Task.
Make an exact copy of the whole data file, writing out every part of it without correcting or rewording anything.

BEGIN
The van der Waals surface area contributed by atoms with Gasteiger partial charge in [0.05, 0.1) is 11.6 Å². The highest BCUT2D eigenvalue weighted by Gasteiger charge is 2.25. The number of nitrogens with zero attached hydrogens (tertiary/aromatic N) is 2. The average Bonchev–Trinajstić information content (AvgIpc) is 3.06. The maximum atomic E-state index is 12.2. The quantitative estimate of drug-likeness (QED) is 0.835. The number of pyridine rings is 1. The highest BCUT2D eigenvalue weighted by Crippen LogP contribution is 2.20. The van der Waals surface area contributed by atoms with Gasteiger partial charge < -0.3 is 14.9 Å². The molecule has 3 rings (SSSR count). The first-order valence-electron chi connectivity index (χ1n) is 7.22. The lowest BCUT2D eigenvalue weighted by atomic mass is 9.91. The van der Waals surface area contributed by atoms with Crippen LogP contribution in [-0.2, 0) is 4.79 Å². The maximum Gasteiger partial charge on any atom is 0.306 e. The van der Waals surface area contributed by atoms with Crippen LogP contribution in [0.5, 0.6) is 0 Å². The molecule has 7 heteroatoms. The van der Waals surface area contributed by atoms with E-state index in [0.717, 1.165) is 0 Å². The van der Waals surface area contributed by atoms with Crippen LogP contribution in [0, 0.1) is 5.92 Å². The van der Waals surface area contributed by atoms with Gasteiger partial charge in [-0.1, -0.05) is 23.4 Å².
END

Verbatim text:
The van der Waals surface area contributed by atoms with Gasteiger partial charge in [0.05, 0.1) is 11.6 Å². The highest BCUT2D eigenvalue weighted by Gasteiger charge is 2.25. The number of nitrogens with zero attached hydrogens (tertiary/aromatic N) is 2. The average Bonchev–Trinajstić information content (AvgIpc) is 3.06. The maximum atomic E-state index is 12.2. The quantitative estimate of drug-likeness (QED) is 0.835. The number of pyridine rings is 1. The highest BCUT2D eigenvalue weighted by Crippen LogP contribution is 2.20. The van der Waals surface area contributed by atoms with Gasteiger partial charge < -0.3 is 14.9 Å². The molecule has 3 rings (SSSR count). The first-order valence-electron chi connectivity index (χ1n) is 7.22. The lowest BCUT2D eigenvalue weighted by atomic mass is 9.91. The van der Waals surface area contributed by atoms with Crippen LogP contribution in [-0.2, 0) is 4.79 Å². The maximum Gasteiger partial charge on any atom is 0.306 e. The van der Waals surface area contributed by atoms with Crippen LogP contribution in [0.5, 0.6) is 0 Å². The molecule has 7 heteroatoms. The van der Waals surface area contributed by atoms with E-state index in [0.717, 1.165) is 0 Å². The van der Waals surface area contributed by atoms with Crippen LogP contribution in [0, 0.1) is 5.92 Å². The van der Waals surface area contributed by atoms with Gasteiger partial charge in [-0.1, -0.05) is 23.4 Å².